Animals on Campus
This page provides information regarding the three classifications of working animals that you may see in your classroom or around campus, which include service animals, service animals in training, and assistance animals. Also included is information regarding service animals in laboratory settings. Please contact Student Accessibility Services (SAS) with further questions or concerns about service and assistance animals.
Service animals are dogs trained to do work or perform a task for the benefit of a person with a disability. The work or task must be directly related to the person’s disability. If a dog’s job is not apparent, you may ask only two questions: (1) is this dog required because of a disability? If the answer is no, it may be appropriate to ask the owner to remove the dog from the premises. If the answer is yes, then you may proceed to the second question: (2) what work or task is the dog trained to do? Sample tasks may include, but are not limited to, seizure response, retrieving dropped items, opening and closing doors, and carrying medication.
According to Title II and III of the Americans with Disabilities Act, service dogs are permitted to accompany a person with a disability in any public space, unless the dog’s presence would compromise a sterile environment. Service dogs may attend class, visit the dining hall, and take part in other campus activities. An accommodation through SAS is not required for a service dog. Service dogs should be regarded as working and should not be treated as or referred to as pets. No specific type of identification is required.
Under Ohio Revised Code § 955.43, handlers of service animals (dogs) in training are afforded the same rights as the handlers of fully-trained service animals (dogs). This means that service animals (dogs) in training may attend class, accompany trainers to dining facilities, and take part in other campus activities. There are a number of organizations that train service dogs, such as Paws for a Cause and Guiding Eyes for the Blind. All service dogs in training are required to have insurance through their sponsoring organization. Service dogs in training through Kent State University’s Paws for a Cause chapter, a student organization registered with the Center for Student Involvement, will wear a vest denoting their affiliation with the program. Faculty will receive notification from the chapter president and/or the student trainer if a service dog in training will be present in their classroom. Questions about Paws for a Cause can be directed to the chapter president.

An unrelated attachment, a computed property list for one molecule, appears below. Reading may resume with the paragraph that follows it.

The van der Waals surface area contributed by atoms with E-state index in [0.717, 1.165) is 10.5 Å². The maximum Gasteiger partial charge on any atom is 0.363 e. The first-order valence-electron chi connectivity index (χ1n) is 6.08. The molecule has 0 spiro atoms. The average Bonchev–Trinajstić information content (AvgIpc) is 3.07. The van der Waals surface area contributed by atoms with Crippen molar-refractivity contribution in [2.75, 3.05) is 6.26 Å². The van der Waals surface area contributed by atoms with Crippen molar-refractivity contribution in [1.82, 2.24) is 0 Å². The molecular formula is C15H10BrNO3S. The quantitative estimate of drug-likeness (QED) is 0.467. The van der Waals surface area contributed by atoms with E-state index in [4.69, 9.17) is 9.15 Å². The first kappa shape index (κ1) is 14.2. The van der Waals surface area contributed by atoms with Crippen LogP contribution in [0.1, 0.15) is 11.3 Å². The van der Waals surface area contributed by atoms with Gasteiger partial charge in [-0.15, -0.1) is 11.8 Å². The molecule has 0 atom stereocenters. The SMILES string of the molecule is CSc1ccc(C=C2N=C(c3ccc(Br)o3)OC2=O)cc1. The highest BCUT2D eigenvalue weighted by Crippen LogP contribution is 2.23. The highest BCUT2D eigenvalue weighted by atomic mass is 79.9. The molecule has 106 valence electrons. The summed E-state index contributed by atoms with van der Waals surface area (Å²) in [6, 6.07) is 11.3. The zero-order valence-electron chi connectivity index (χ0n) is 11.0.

Assistance animals can be any animal that provides companionship or emotional support that alleviates one or more identified symptoms or effects of a person’s disability. Assistance animals do not need to be specifically trained and are restricted to the residence hall unit of the individual except to the extent the individual takes the animal outside for natural relief. When taking the animal outside of the residence hall unit, the animal must be in a carrier or controlled by a leash or harness. Assistance animals are not permitted in any university facilities other than the residence hall unit in which the owner is assigned. Assistance Animals are an accommodation granted through Student Accessibility Services (SAS) for students or through Human Resources for faculty and staff. They are restricted to the areas approved for as part of their accommodation through SAS or HR.
- Do not pet a service dog or a service dog in training without the permission of the owner/ handler as this may distract the animal from the task at hand.